Ambulatory surgery centers (ASCs) are ramping up cardiovascular and peripheral vascular service lines, as Medicare offers payment for a growing number of cardiac procedures and accrediting bodies offer support for this methodology. In 2021, the Medicare Payment Advisory Commission reported that the number of ASCs billing Medicare for cardiology procedures jumped from 12 in 2014 to 88 in 2019.
Deb Yoder, MHA, BSN, RN, CNOR, recalls her reaction when ASCs began doing cardiac procedures. “My first thought was, I can’t believe we’re even thinking of doing this in the ASC environment.” Surgical and interventional technology, procedural technique, equipment, and medication have since evolved over the last 30 years. However, providers must also be aware of each patient condition and understand the concept that “just because we can does not always mean we should,” she added.
ASCs can do cardiovascular procedures at much lower rates than hospital outpatient departments. The Centers for Medicare and Medicaid Services estimates that moving 5% of coronary interventions from hospital outpatient departments (HOPDs) to ASCs could reduce Medicare payments by about $20 million, Yoder reported during the OR Manager Conference in October 2021.
Her prediction: Based on current reports from Medicare and whitepapers, ASCs will be completing 50% of all cardiovascular procedures by mid to late 2020s. In this interview with OR Manager, Yoder, vice president of clinical operations at Surgical Management Professionals in Sioux Falls, South Dakota, discusses what ASCs should do to ensure safety in the OR during a cardiac procedure. It is a multi-factorial checklist involving state regulations; the right equipment, including appropriate emergency and backup needs; as well as choosing the right patient populations, she says.
Any time you touch a patient or put a patient to sleep, it can be risky. Any intervention related to the coronary vessels is risky. The provider is working in a small space that affects blood flow to a vital organ. Regardless of service line, each patient can react in an adverse manner to the medication or procedural intervention when sedated or asleep. They may have had five other surgical procedures, and this time something abnormal happens. Sometimes in the OR, we as staff get very complacent because we do it all day long. We always have to keep in mind that what we do is really critical and remind ourselves each time that each procedure is important and could have complications.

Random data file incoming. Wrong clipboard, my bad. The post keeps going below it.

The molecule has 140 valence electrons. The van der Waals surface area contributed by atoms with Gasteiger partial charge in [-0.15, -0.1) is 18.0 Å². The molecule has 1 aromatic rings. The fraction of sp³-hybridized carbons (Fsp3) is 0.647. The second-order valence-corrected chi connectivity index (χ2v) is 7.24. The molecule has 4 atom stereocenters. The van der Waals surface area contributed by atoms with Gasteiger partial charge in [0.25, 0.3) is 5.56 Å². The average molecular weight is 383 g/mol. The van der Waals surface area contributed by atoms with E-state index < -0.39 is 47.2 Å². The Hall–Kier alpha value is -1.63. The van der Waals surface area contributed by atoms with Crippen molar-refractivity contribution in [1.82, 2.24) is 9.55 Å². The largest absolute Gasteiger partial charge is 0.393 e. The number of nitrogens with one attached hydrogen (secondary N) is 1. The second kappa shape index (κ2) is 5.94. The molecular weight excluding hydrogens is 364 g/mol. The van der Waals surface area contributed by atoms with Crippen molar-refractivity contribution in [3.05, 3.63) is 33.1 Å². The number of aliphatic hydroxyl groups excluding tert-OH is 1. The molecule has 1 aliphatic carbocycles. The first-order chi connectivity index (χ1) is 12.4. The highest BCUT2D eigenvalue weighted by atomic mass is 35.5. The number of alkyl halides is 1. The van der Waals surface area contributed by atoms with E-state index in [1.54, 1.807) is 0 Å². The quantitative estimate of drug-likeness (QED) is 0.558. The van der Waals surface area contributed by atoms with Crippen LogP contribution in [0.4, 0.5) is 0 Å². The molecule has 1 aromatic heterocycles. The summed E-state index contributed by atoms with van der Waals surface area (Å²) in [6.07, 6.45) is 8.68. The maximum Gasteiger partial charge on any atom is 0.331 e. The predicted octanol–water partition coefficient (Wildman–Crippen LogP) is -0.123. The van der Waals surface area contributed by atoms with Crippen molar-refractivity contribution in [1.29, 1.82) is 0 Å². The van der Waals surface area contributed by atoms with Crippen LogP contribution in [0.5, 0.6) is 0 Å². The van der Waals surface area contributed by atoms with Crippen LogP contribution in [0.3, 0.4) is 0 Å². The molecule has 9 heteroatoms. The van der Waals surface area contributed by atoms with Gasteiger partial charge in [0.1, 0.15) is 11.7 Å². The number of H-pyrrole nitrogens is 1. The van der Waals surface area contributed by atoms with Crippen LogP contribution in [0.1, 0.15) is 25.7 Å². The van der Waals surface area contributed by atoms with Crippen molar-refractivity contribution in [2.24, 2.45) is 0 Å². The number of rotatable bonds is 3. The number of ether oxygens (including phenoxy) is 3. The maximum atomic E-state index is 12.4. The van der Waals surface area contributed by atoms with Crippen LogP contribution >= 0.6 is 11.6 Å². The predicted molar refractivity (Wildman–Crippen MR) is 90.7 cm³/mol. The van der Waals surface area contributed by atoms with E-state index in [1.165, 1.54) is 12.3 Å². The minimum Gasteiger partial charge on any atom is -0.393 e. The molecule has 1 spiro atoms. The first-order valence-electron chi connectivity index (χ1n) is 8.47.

ASCs must meet the same emergency supply standards that a hospital does. They perform drills for malignant hyperthermia, cardiac and respiratory issues, pediatric emergencies, and all other environment of care emergencies. Moving more acute care procedures into the surgery center world has broadened our attention to the given patient population and selection criteria. Before we think about adding a service line—whether it is total joint, spine procedures, or cardiac procedures—we work closely with anesthesia and surgeons. They must understand appropriate patient selection criteria.
In our cardiac centers, such patient criteria may be a little bit different than someone coming in for an orthopedic treatment. At our ASCs, when performing cardiac and peripheral vascular procedures, we have added medications to our formularies and items we may not normally have in the surgery center. Centers performing peripheral vascular and cardiac procedures will have a greater variety of anticoagulants and reversal medications. Instead of only first line cardiac medications on the crash cart, second line and other specific medications will be in place in these rooms. Detailed emergency supply conversations are initiated with providers. “Do I need a balloon pump here in the center just in the event we have an artery that dissects, or Femostop for femoral bleed,” for example.